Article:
Intellectual Ventures loses its appeal against Capital One Bank at the CAFC
The overview of the case
Plaintiffs Intellectual Ventures I LLC and Intellectual
Ventures II LLC (collectively, “Intellectual Ventures ”)
asserted infringement of claims of three patents against
defendants Capital One Bank (USA), NA, Capital One
Financial Corporation, and Capital One, NA (collectively,
“Capital One”) . The three patents were U.S. Patent Nos.
8,083,137, 7,603,382, and 7,260,587 (“the ’137 patent,”
“the ’382 patent,” and “the ’587 patent,” respectively)
We affirm, concluding that the asserted claims of the
’137 and ’382 patents claim unpatentable abstract ideas
and that the district court’s claim construction
with respect to the ’587 patent was correct
As to patent subject matter eligibility:
We first address patent eligibility with respect to the
’137 and ’382 patents. An invention is patent-eligible if it
fits into one of four statutory categories:
chines, manufactures, and compositions. 35 U.S.C. §101.
But there is an implicit exception.
“Laws of nature, natural phenomena, and abstract ideas are not patentable.”
Alice Corp. v. CLS Bank Int’l, 134 S. Ct. 2347, 2354 (2014)
(citation omitted) . To determine whether an
invention claims ineligible subject matter, we engage in a two-
step process. First, “we determine whether the
claims at issue are directed to one of [the]
patent - ineligible concepts ”—laws of nature, natural phenomena,
or abstract ideas. Id. at 2355.
“The ‘abstract ideas’ category embodies ‘the longstanding rule’
that ‘[a] n idea of itself is not patentable.’” Id.
(quoting Gottschalk v. Benson, 409 U.S. 63, 67 (1972)).
An abstract idea does not
become nonabstract by limiting the invention to a particu-
lar field of use or technological environment
, such as the Internet.
See Alice, 134 S. Ct. at 2358 (limiting an ab-
stract idea to a particular technological environment,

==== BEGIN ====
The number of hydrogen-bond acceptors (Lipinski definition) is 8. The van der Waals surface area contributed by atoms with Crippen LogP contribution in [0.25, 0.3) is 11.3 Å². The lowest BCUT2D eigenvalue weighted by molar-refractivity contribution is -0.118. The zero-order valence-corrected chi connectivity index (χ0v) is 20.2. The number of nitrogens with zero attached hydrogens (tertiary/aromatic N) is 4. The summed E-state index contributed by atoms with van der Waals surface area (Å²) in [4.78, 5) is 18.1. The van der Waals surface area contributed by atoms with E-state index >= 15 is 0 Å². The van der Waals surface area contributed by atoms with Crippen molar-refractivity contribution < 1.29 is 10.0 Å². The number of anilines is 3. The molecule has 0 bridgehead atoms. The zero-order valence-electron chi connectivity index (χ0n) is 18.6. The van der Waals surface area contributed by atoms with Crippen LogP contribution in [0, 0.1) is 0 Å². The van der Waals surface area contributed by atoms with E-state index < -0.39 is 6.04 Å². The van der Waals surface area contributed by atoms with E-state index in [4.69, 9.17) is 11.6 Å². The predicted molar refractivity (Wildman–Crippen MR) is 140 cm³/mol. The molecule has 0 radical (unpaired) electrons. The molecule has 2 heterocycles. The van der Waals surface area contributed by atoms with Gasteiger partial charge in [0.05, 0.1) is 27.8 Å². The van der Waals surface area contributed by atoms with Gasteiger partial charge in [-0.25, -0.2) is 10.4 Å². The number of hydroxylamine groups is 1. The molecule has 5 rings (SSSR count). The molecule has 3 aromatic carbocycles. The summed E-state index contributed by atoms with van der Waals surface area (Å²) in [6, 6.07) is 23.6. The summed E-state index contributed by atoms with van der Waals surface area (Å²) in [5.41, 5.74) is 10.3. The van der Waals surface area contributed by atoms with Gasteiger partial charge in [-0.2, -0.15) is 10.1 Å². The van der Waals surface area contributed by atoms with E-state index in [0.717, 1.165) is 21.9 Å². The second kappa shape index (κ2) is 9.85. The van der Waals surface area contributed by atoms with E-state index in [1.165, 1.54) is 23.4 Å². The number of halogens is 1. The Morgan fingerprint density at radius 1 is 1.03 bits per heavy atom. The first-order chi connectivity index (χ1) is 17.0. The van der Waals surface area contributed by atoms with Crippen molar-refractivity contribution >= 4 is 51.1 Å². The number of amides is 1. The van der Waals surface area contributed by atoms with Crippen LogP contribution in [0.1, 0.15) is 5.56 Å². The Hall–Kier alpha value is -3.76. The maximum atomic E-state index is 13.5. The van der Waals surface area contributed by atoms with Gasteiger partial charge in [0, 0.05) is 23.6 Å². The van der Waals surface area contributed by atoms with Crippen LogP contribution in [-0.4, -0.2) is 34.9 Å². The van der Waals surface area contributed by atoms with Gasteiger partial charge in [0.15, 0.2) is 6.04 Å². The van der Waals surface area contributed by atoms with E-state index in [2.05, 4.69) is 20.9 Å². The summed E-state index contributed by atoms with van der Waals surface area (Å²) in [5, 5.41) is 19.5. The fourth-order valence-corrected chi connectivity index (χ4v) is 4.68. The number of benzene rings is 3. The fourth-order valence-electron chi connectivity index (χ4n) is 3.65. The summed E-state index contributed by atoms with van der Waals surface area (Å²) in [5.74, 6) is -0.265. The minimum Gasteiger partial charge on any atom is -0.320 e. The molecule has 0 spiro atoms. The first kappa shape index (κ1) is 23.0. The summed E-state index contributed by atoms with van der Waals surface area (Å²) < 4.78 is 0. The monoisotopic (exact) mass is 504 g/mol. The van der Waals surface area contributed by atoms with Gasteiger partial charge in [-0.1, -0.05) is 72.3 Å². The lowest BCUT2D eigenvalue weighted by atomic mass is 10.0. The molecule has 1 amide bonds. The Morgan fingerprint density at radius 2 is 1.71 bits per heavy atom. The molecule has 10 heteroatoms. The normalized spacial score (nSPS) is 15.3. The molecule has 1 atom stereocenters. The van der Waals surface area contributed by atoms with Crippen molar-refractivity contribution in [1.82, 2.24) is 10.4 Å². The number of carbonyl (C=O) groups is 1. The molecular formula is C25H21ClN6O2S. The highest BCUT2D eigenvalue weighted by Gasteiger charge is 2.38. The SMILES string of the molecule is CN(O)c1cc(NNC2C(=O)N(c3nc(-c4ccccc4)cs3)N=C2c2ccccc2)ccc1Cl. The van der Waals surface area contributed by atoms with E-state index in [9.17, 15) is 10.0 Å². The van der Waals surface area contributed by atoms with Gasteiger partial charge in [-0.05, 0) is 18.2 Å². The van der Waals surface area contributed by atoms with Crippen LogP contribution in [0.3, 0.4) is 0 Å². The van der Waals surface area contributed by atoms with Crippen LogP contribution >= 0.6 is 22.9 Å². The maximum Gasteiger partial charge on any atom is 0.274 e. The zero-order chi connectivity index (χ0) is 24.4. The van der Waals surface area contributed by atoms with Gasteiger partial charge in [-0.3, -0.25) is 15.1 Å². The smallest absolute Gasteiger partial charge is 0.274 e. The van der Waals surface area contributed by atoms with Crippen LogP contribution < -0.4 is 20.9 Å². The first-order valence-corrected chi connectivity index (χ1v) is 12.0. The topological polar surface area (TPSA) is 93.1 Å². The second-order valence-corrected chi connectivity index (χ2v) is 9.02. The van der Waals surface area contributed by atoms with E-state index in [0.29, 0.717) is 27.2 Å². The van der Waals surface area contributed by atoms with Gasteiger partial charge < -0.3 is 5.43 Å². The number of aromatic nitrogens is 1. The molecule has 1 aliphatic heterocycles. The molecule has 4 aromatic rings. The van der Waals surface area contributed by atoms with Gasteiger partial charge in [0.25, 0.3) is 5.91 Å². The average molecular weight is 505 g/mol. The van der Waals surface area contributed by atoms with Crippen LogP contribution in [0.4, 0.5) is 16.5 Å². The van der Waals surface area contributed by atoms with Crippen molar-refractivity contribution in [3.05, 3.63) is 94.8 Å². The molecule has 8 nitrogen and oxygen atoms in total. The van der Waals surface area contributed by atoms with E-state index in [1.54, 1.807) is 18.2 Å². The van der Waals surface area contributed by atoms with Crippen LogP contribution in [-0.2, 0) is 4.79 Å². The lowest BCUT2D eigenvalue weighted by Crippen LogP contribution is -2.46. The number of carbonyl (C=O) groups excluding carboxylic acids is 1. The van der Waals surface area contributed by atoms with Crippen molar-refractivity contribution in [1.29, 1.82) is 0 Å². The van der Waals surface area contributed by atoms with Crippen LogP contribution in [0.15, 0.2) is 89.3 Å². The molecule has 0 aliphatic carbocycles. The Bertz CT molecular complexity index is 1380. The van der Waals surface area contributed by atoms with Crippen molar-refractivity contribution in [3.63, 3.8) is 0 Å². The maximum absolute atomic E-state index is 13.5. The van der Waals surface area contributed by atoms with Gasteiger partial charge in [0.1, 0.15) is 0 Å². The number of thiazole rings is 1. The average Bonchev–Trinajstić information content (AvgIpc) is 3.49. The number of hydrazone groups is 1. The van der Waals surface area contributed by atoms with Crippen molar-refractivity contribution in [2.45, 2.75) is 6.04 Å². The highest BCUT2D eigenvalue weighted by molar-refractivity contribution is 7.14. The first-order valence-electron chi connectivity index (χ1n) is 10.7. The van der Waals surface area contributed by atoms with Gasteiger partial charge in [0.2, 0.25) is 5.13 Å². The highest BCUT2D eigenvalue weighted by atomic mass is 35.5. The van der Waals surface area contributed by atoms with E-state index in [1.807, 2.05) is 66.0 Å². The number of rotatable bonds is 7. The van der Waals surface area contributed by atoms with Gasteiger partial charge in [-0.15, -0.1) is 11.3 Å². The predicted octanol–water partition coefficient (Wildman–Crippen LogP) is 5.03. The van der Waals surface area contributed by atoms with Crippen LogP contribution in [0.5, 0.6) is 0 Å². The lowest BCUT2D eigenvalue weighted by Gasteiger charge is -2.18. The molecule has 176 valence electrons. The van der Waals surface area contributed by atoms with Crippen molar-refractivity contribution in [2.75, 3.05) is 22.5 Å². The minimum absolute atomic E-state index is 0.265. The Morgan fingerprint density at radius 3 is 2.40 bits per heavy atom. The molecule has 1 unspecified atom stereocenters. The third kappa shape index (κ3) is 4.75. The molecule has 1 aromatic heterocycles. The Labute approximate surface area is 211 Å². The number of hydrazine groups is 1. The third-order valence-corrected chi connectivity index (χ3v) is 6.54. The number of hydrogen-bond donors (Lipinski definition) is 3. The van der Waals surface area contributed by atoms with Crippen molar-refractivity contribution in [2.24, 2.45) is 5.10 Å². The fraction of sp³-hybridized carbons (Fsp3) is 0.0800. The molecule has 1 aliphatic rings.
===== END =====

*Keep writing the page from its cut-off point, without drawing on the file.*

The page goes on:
such as a computer, does not confer patent eligibility);
Bilski v. Kappos, 561 U.S. 593, 612 (2010) (“[L]imiting an
abstract idea to one field of use . . .
d[oes] not make the
As to the '137 patent:
Here, the patent claims are directed to an abstract
idea : tracking financial transactions to determine wheth-
er they exceed a pre-set spending limit (i.e. , budgeting).
Although Intellectual Ventures argues the claims are not
“[d]irected or [d]rawn to an [a]bstract [i]dea,” Appellant’s
Br. 30,Intellectual Ventures admits budgeting “undoubt-
edly . . . is an abstract idea.”
Appellant’s Br. 31. And while the claims recite
budgeting using a “communication medium”
(broadly including the Internet and telephone
networks), that limitation does not render the
claims any less abstract. The abstract idea here is not meaningfully
different from the ideas found to be abstract in
other cases before the Supreme Court and our court
involving methods of organizing human activity. In
Bilski, the Supreme Court determined that a
claim directed to a method of hedging risk was
directed to an abstract idea. 561 U.S. at 599 , 613.
In Alice, the Supreme Court held that a computer-based implementation
of a method of mitigating settle-
ment risk using a third-
party intermediary was drawn to
an abstract idea. 134 S. Ct. at 2351–52
Moving to step two of the Alice framework, it is clear
that the claims contain no inventive concept. The recited
elements, e.g., a database, a user profile (“a profile keyed
to a user identity ,” ’137 patent col. 10 l. 5), and a commu-
nication medium, are all generic computer elements.
Instructing one to “apply” an abstract idea and reciting no
more than generic computer elements performing generic
computer tasks does not make an abstract idea patent-eligible.
See Alice, 134 S. Ct. at 2359–60 (